Wars and Military Conflicts

How Do You Solve a Problem Like North Korea? 3 Viewpoints

Tracy Connor
People watch a television broadcast on North Korea.
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North Korean leader Kim Jong Un's brinksmanship is in full bloom. He's ordered the missiles prepped, dismissed the armistice, and announced plans to bring a nuclear reactor back on line.

The U.S. response -- a restrained show of force by fighter jets and warships, along with comments that simultaneously decry and downplay the threat -- has not stopped the threats.

(Read More: North Korean Leader Dials Down Hostile Rhetoric)

Foreign-policy analysts agree the situation is troubling, though there's a deep difference of opinion on what approach would convince Kim Jong Un to play nice.

Ignore him

The U.S. routine of flexing its muscles whenever Pyongyang lobs another threat is Washington's way of playing right into Kim Jong Un's hands, said Doug Bandow, a senior fellow at the Cato Institute. Like many a parenting expert, he believes the White House should react to North Korea's bad behavior by ignoring it.

The fighter and bomber flyovers meant to show the U.S. means business "just reinforces their behavior," Bandow said. "It gives them attention, showing how this bankrupt, starving country can get a response from the great superpower.

"We are acting as if we are worried about them. To my mind, the response should be, 'Who? Oh, THEM.'"

Yes, Kim Jong Un could respond to the cold shoulder by ramping up the provocations to get some kind of response, but he's already used up so many that "at some point it's hard to imagine what new threats he could make," Bandow said.

(Read More: North Korea to Enter 'State of War' With South Korea)

Photos of Kim Jong Un surveying U.S.-bound missile routes aside, Bandow finds it hard to believe that he's truly the supreme commander "with the power by himself to careen off into war."

"There's nothing to suggest they're suicidal," he said of the regime. But "it's easy to make a mistake" when tensions are escalating fast, he added.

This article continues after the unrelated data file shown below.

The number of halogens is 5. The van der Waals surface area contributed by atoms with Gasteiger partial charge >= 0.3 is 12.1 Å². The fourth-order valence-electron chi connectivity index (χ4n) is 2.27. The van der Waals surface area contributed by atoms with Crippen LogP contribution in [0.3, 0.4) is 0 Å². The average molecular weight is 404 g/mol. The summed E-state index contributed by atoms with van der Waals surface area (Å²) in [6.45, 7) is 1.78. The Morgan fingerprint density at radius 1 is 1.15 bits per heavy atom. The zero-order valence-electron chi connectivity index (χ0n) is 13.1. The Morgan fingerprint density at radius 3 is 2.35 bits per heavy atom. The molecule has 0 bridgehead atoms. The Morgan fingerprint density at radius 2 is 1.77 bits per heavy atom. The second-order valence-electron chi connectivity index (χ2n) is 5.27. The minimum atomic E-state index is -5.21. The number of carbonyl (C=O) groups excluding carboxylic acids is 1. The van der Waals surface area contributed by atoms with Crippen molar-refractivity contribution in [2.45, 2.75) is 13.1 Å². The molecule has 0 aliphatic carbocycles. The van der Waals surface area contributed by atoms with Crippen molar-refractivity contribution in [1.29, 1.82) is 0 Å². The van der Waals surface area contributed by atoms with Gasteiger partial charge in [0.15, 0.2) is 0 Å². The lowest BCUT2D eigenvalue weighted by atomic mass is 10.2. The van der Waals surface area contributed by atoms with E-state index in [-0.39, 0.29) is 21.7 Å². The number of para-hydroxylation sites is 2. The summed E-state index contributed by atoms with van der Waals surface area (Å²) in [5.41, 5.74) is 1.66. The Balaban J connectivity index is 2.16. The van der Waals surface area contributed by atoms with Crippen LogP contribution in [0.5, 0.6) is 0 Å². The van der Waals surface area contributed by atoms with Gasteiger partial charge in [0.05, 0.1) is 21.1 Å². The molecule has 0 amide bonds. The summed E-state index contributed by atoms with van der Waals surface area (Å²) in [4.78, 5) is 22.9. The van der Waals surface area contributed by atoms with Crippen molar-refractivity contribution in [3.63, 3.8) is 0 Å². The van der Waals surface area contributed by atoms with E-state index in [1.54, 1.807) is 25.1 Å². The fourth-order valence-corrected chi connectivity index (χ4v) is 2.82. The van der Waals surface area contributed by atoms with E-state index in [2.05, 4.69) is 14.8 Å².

The solution is for the U.S. to disengage. "Why is North Korea our problem?" he said.

Punish him

Ignoring the threats would be a terrible mistake, according to Gordon Chang, author of "Nuclear Showdown: North Korea Takes on the World," who says the U.S. should be stepping up action against a nuclear-capable North Korea.

He said B-2 bomber and F-22 Raptor overflights should continue, if only to send a message to the South Korean public, which is increasingly losing confidence in America's ability to defend them and pushing for Seoul to develop its own nuclear program, which would destabilize the region.

The time has come for stepped-up interdiction of North Korean shipping and aircraft movements, to stop them from selling nuclear technology to Iran with the cooperation of China, he said.

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And Chang said the Obama Administration should be driving a wedge between North Korea and China, by telling Beijing there will be consequences if it continues cozying up to Kim Jong Un. "North Korea would not be making these threats if they felt like the Chinese were going to clamp down on them," he said.

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Chang does not buy the argument that North Korea doesn't have many more tricks up his sleeve, noting that he could make good on his threat to shut down the jointly run Kaesong Industrial Region, the main symbol of cooperation with the South.

The U.S. should one-up Kim Jong Un's declaration that the armistice in place for 60 years has been replaced by a state of war -- and agree that the armistice is over, so the U.S. is legally able to use force.

"That would shake up the North Korean regime," he said. "It would show there's a new attitude in Washington."

"What I argue for has very substantial downsides, but they are the least worst solutions," he added. "Nobody wants to provoke a crisis but it's that type of thinking that got us into this situation."

Hug it out

Little more than a year into the job held by his father and his grandfather, Kim Jong Un has managed to paint himself into a corner -- and the U.S. needs to give him a way out, says Han Park, a University of Georgia professor who has served as an unofficial negotiator in North Korea.

Because he has not consolidated his power at home, the fledgling leader cannot back off. "There has to be a face-saving device," Park said.

"Sanctions will not work. They have never worked," the professor said. "It will aggravate the North Korean leadership even more."

(Read More: As Sanctions Tighten, North Korea Threatens Combat)

Now that it has some nuclear capability, Pyongyang will not relinquish it unless its security is assured, he said. And the only way to do that is bestowing diplomatic recognition on North Korea and working toward a peace treaty.

Without good-faith talks, Kim Jong Un will stay on a collision course with the U.S.

"Military confrontation would be unthinkable, but unthinkable things can happen," Park said.

There's no question North Korea would be on the losing end of a conflict, he said. Regardless, "war is something that we cannot afford."

Giving North Korea peace? What's wrong with that?" he said.